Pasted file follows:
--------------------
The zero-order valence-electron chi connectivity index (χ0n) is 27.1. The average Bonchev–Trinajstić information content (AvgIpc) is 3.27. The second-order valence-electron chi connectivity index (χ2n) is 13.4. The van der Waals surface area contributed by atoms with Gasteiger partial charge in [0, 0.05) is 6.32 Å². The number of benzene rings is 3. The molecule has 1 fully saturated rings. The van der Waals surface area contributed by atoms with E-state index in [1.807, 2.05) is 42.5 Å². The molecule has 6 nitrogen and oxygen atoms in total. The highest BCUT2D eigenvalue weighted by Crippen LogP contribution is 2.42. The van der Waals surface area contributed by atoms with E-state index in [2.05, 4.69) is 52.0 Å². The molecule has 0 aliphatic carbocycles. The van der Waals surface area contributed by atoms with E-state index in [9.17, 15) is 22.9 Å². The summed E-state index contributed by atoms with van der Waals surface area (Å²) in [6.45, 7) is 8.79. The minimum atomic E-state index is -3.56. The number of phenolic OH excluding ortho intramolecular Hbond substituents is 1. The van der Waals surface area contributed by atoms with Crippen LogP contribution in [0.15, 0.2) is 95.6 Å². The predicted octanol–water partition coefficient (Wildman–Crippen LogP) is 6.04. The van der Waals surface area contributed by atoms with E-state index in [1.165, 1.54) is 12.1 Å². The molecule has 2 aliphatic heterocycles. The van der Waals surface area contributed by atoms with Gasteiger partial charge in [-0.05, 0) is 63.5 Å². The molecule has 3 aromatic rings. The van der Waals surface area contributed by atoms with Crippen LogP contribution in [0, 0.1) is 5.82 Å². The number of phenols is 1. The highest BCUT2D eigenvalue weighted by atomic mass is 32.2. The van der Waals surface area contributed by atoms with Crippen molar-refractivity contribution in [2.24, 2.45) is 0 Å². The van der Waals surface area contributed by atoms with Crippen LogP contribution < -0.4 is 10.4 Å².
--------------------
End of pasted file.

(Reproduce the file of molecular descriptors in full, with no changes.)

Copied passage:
The zero-order valence-electron chi connectivity index (χ0n) is 27.1. The average Bonchev–Trinajstić information content (AvgIpc) is 3.27. The second-order valence-electron chi connectivity index (χ2n) is 13.4. The van der Waals surface area contributed by atoms with Gasteiger partial charge in [0, 0.05) is 6.32 Å². The number of benzene rings is 3. The molecule has 1 fully saturated rings. The van der Waals surface area contributed by atoms with E-state index in [1.807, 2.05) is 42.5 Å². The molecule has 6 nitrogen and oxygen atoms in total. The highest BCUT2D eigenvalue weighted by Crippen LogP contribution is 2.42. The van der Waals surface area contributed by atoms with E-state index in [2.05, 4.69) is 52.0 Å². The molecule has 0 aliphatic carbocycles. The van der Waals surface area contributed by atoms with E-state index in [9.17, 15) is 22.9 Å². The summed E-state index contributed by atoms with van der Waals surface area (Å²) in [6.45, 7) is 8.79. The minimum atomic E-state index is -3.56. The number of phenolic OH excluding ortho intramolecular Hbond substituents is 1. The van der Waals surface area contributed by atoms with Crippen LogP contribution in [0.15, 0.2) is 95.6 Å². The predicted octanol–water partition coefficient (Wildman–Crippen LogP) is 6.04. The van der Waals surface area contributed by atoms with E-state index in [1.165, 1.54) is 12.1 Å². The molecule has 2 aliphatic heterocycles. The van der Waals surface area contributed by atoms with Gasteiger partial charge in [-0.05, 0) is 63.5 Å². The molecule has 3 aromatic rings. The van der Waals surface area contributed by atoms with Crippen LogP contribution in [0, 0.1) is 5.82 Å². The number of phenols is 1. The highest BCUT2D eigenvalue weighted by atomic mass is 32.2. The van der Waals surface area contributed by atoms with Crippen molar-refractivity contribution in [2.24, 2.45) is 0 Å². The van der Waals surface area contributed by atoms with Crippen LogP contribution < -0.4 is 10.4 Å².